Our Voice: State feasibility study can strengthen Hanford Reach project

Just as the Hanford Reach Interpretive Center has reached some major milestones for its revamped museum project, a strong reminder about fiscal responsibility comes from the state of Washington.

A financial feasibility study ordered by the Department of Commerce and required under a new state law finds that project officials might be underestimating the center's costs and overestimating its revenue potential.

It would be ill advised to take the findings too seriously -- or not seriously enough.

That criticism sounds pretty standard for pro forma budgets for ambitious projects. It's hard to raise millions of dollars to build something if the financials don't look good on paper.

The independent review also questions the plan's reliance on volunteers and in-kind services to staff and develop the facility.

It asks leaders to "consider what they would do in case revenue expectations and continued support are not met."

Reach officials question the validity of some comparisons the report makes with other facilities and some numbers used in the analysis.

Richland Public Facilities District Vice President Rick Jansons went so far as to call the report "sloppy" and said it "overstated the risk."

Those are strong words when you consider the project's beleaguered history. The concept of the museum has been around for 10 years, and still no tangible facility exists.

The facility was originally designed on a grand scale at a prime riverfront location. But that site fell through several years into the process, sending the project reeling. Internal bickering and a divisive former director didn't help the project navigate the challenges. Fundraising lagged, and the project languished.

But about a year ago, new life came to the Reach with the hiring of a new director. Lisa Toomey, who has a long history in the community and a reinvigorated board ready to make some hard decisions.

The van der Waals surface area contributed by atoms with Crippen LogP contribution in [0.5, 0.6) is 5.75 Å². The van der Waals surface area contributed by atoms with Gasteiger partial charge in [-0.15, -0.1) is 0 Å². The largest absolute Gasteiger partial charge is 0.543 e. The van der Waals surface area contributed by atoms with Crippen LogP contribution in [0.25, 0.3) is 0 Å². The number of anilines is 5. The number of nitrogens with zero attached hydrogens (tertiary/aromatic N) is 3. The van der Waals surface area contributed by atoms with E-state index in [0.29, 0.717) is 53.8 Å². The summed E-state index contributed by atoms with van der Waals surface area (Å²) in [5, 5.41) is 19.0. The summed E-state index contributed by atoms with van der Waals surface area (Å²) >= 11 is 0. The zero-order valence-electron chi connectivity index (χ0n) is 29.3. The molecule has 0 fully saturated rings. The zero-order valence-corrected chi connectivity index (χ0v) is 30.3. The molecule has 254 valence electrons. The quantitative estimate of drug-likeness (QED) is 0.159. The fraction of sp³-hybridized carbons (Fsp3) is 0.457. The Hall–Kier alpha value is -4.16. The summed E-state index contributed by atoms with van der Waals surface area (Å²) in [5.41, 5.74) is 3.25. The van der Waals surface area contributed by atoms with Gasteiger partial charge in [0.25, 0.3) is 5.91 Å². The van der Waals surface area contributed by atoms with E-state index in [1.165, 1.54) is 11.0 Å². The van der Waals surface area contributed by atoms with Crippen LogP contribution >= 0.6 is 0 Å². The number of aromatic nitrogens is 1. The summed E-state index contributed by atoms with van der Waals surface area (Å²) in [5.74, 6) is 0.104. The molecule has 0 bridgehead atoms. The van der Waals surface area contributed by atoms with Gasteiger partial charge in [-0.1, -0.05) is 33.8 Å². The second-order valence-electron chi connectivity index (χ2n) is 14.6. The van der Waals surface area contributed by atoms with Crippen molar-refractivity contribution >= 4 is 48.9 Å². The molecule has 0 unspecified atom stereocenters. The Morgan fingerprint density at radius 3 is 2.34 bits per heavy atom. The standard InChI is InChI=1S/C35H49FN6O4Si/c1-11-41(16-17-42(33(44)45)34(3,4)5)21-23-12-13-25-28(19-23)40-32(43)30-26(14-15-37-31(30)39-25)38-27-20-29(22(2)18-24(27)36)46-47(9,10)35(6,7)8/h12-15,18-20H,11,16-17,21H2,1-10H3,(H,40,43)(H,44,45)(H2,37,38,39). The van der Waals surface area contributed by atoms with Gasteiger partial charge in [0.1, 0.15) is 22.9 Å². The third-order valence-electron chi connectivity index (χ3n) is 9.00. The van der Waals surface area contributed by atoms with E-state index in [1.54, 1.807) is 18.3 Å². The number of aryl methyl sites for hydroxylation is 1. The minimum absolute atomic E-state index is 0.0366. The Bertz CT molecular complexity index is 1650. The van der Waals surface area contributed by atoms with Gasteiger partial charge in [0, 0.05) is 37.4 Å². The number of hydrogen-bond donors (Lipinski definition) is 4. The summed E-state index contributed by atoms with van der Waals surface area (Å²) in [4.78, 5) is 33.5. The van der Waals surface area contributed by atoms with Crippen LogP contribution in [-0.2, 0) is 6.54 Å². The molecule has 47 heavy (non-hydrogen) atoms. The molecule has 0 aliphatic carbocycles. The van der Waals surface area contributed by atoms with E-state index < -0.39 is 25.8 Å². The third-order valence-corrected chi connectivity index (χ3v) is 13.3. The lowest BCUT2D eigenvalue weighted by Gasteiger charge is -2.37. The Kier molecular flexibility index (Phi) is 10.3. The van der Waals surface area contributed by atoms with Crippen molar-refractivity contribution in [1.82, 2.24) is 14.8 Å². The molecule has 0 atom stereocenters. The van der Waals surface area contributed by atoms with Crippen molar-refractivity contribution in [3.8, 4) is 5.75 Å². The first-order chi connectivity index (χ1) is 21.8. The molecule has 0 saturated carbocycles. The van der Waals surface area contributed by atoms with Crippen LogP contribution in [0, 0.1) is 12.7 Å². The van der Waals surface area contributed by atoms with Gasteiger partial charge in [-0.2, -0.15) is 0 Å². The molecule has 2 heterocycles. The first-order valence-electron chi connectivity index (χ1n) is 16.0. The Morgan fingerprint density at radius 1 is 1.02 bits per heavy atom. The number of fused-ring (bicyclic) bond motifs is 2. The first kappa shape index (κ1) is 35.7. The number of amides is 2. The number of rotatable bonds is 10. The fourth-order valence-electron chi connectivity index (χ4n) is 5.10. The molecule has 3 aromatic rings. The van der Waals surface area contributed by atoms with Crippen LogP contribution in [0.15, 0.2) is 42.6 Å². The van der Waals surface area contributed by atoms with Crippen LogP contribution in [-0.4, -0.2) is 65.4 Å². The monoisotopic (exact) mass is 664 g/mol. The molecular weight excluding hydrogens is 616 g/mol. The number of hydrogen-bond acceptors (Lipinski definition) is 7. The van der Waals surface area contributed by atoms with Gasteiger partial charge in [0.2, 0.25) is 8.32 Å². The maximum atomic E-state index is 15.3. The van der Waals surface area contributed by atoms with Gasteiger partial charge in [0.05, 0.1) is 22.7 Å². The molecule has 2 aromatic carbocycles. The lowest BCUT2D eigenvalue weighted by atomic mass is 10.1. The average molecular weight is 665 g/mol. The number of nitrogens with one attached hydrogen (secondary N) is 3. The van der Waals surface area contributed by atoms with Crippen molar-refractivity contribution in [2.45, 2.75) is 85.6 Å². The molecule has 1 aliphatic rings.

The group went about mending fences with donors and potential contributors and scaled the museum down to something more realistic.

The momentum and good will put the project on a fast track for the past year, and many things have been accomplished, much to the group's credit. But the cautionary words of the independent review of the project should not be dismissed.

Among other things, the study:

w Called the plan for debt service "a fragile balance."

w Tagged the number of planned programs as "ambitious."

w Stated that heavy reliance on volunteers can be "risky."

w And that "ongoing fundraising may be complicated by the project's past, uncertain economic times and no dedicated paid staff leading the effort."

It's easy to become defensive when something you've poured time and sweat into is questioned. But the greater challenge is to take the criticism as constructive and use it as a tool to create an even better end product.

And the report was not without compliments to the Reach leadership. It noted the progress of the past year, and that in that time, the museum concept "has undergone a significant transformation that has streamlined operations and focused efforts on constructing the first building." It points out that the board and staff "have also been working to rebuild trust in the community."

So we hope the project's leaders take the report for what it's worth, heed the words of caution, make adjustments where they're warranted and push the project forward at breakneck speed to meet its construction goals.